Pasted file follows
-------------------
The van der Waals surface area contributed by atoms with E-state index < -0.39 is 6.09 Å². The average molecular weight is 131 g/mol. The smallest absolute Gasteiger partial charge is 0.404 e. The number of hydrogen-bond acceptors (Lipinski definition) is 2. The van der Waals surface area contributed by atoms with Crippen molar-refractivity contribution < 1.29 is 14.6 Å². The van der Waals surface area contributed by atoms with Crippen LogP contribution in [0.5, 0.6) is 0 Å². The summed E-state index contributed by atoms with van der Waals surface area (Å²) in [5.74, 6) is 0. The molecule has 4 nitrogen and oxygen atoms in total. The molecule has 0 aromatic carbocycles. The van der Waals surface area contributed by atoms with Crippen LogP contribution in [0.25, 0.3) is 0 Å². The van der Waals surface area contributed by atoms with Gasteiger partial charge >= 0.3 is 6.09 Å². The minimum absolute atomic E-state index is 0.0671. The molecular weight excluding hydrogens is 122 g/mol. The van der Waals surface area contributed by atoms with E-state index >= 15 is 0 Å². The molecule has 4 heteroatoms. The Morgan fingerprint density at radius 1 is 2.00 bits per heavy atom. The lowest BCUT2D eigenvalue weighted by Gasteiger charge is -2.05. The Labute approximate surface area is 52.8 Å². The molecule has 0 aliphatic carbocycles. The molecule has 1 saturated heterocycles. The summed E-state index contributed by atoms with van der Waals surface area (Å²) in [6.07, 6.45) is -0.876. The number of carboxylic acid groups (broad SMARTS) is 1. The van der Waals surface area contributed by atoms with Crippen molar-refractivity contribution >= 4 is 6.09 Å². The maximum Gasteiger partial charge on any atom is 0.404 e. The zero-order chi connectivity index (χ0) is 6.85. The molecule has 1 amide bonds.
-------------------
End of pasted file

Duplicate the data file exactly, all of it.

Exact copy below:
The van der Waals surface area contributed by atoms with E-state index < -0.39 is 6.09 Å². The average molecular weight is 131 g/mol. The smallest absolute Gasteiger partial charge is 0.404 e. The number of hydrogen-bond acceptors (Lipinski definition) is 2. The van der Waals surface area contributed by atoms with Crippen molar-refractivity contribution < 1.29 is 14.6 Å². The van der Waals surface area contributed by atoms with Crippen LogP contribution in [0.5, 0.6) is 0 Å². The summed E-state index contributed by atoms with van der Waals surface area (Å²) in [5.74, 6) is 0. The molecule has 4 nitrogen and oxygen atoms in total. The molecule has 0 aromatic carbocycles. The van der Waals surface area contributed by atoms with Crippen LogP contribution in [0.25, 0.3) is 0 Å². The van der Waals surface area contributed by atoms with Gasteiger partial charge >= 0.3 is 6.09 Å². The minimum absolute atomic E-state index is 0.0671. The molecular weight excluding hydrogens is 122 g/mol. The van der Waals surface area contributed by atoms with E-state index >= 15 is 0 Å². The molecule has 4 heteroatoms. The Morgan fingerprint density at radius 1 is 2.00 bits per heavy atom. The lowest BCUT2D eigenvalue weighted by Gasteiger charge is -2.05. The Labute approximate surface area is 52.8 Å². The molecule has 0 aliphatic carbocycles. The molecule has 1 saturated heterocycles. The summed E-state index contributed by atoms with van der Waals surface area (Å²) in [6.07, 6.45) is -0.876. The number of carboxylic acid groups (broad SMARTS) is 1. The van der Waals surface area contributed by atoms with Crippen molar-refractivity contribution >= 4 is 6.09 Å². The maximum Gasteiger partial charge on any atom is 0.404 e. The zero-order chi connectivity index (χ0) is 6.85. The molecule has 1 amide bonds.